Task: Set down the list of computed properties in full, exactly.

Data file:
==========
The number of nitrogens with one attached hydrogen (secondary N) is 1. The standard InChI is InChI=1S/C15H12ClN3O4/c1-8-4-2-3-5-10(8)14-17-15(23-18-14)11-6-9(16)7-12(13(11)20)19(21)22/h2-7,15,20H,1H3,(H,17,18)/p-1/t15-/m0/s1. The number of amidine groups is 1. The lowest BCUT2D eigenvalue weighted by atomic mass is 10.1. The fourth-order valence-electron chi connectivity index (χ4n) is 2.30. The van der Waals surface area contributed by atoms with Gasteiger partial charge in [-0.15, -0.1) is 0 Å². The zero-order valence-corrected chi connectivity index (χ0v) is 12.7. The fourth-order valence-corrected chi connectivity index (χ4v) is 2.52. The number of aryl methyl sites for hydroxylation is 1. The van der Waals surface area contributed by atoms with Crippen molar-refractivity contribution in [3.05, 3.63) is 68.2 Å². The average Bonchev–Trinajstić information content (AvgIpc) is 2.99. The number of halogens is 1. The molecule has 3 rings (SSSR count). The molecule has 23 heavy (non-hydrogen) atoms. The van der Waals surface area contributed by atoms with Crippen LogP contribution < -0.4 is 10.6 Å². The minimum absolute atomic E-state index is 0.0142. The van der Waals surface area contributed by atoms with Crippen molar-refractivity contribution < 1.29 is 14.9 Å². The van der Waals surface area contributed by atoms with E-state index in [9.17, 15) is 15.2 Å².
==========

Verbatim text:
The number of nitrogens with one attached hydrogen (secondary N) is 1. The standard InChI is InChI=1S/C15H12ClN3O4/c1-8-4-2-3-5-10(8)14-17-15(23-18-14)11-6-9(16)7-12(13(11)20)19(21)22/h2-7,15,20H,1H3,(H,17,18)/p-1/t15-/m0/s1. The number of amidine groups is 1. The lowest BCUT2D eigenvalue weighted by atomic mass is 10.1. The fourth-order valence-electron chi connectivity index (χ4n) is 2.30. The van der Waals surface area contributed by atoms with Gasteiger partial charge in [-0.15, -0.1) is 0 Å². The zero-order valence-corrected chi connectivity index (χ0v) is 12.7. The fourth-order valence-corrected chi connectivity index (χ4v) is 2.52. The number of aryl methyl sites for hydroxylation is 1. The van der Waals surface area contributed by atoms with Crippen molar-refractivity contribution in [3.05, 3.63) is 68.2 Å². The average Bonchev–Trinajstić information content (AvgIpc) is 2.99. The number of halogens is 1. The molecule has 3 rings (SSSR count). The molecule has 23 heavy (non-hydrogen) atoms. The van der Waals surface area contributed by atoms with Crippen LogP contribution < -0.4 is 10.6 Å². The minimum absolute atomic E-state index is 0.0142. The van der Waals surface area contributed by atoms with Crippen molar-refractivity contribution < 1.29 is 14.9 Å². The van der Waals surface area contributed by atoms with E-state index in [9.17, 15) is 15.2 Å².